I would return to a method that I’d written six months earlier and for which I’d put a very clear doc comment, only to see something like this:
/// <summary>Do something with X</summary>
/// <remarks>Never ever ever ever accept a negative value X
/// or millions of the most adorable puppies you've ever seen
/// will be senselessly butchered!!!!!!!</remarks>
private void DoSomethingWithX(int x)
//if(x < 0)
// throw new ArgumentException("x", "You monster.");
int y = x; //No matter what, do not let y be 15!!!!
y = 15;
Holy crap! We’re clearly playing Russian Roulette here. Did the requirements change and we’re no longer endangering puppies? Is this code causing terrible things to happen? Who wrote that comment about 15? Hopefully not the same person that wrote the next line! And what should this code do–what the various comments say or what it actually does? Do the people responsible even work here anymore?
I’m pretty sure that anyone reading is chuckling and nodding sympathetically right now. You can only return to a method that you’ve written and see this sort of thing so many times before you come to a few conclusions:
- People almost never read your comments or any comments–they’re just a step above contract legalese as far as pointless noise in our lives goes.
- Even if someone does read your comments, they certainly won’t fix them along with the code they’re changing.
- On a long enough timeline, your comments will all become dirty, confusing lies.
- If you want to minimize the degree to which you’re a liar, minimize the comments that you write.
Surely this isn’t really news to anyone, and it’s probably answered with admonishments and mental notes to be more diligent about updating comments that everyone knows won’t actually happen. So why is it then considered good form and often mandated to put lies into source control for the later ‘benefit’ of others? Why do we do this, discounting the bed-making/diligence/good-citizen motivation?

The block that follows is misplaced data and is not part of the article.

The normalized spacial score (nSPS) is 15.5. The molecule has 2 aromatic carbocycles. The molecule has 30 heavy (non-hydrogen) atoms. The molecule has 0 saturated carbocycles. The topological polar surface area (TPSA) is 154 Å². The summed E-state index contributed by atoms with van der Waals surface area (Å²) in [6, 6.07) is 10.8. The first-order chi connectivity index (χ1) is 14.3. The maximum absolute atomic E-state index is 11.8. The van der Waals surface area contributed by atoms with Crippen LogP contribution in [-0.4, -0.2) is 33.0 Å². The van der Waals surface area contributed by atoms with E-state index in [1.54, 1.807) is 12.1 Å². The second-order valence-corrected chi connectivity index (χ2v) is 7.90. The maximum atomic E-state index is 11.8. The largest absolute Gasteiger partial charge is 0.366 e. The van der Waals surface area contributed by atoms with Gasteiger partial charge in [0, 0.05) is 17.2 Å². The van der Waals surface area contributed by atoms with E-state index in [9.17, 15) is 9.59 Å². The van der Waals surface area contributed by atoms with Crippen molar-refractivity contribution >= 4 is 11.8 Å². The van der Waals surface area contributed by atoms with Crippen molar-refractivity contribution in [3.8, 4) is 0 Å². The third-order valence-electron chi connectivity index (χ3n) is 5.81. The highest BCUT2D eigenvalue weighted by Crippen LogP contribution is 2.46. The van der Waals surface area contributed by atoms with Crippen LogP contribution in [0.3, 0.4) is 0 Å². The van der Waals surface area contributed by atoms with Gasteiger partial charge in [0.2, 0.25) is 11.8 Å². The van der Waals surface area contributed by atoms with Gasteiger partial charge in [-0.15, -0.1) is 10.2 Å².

To answer that question, think of the kind of code where you see comments and the kind of code where you don’t. If you see a four-line functional method with a single nested loop and no local variables, do you generally see comments in there? Probably not. How about a fifty line method with so many nested control structures that you need some kind of productivity add-in to know if you’re scoped inside that else you saw earlier or another if, or maybe a while loop? Bingo–that’s where comments go to hang out. Giant methods. Classes with lots of responsibilities and confusing internal state. Cryptically-named local variables. These things are all like cool, dank yards after a storm, sprouting explanatory comments like so many mushrooms. They sit there in mute testimony to the mildew-ridden, fungus-friendly conditions around them.
To put it another way, comments become necessary because the author isn’t speaking Code well and punts, using English instead of fixing the code to be clear and expressive. Thus the comments are compensation for a lack of clarity. But they’re more than that. They’re an implied apology for the code as well. They’re an apology for writing code and not Code. They’re an apology for the fact that writing code and not Code results in the project being a legacy project before it’s even done being written. They’re an implied apology for big, lumbering classes, winding methods, confusing state, and other obfuscations of intent. But most of all, they’re the preemptive, awkward-empathy-inducing, “hang onto your hat because what I’m doing here is actually nuts” pre-apologies/excuses to anyone with the misfortune of reading the code.
So please, I beg you–next time you find yourself thinking, “dude, nobody’s ever going figure this wackiness out unless I spend a few sentences explaining myself,” don’t bother with the explanation. Bother instead to correct the “nobody’s ever going to figure this out” part. Good Code speaks for itself so that you can focus on more important things.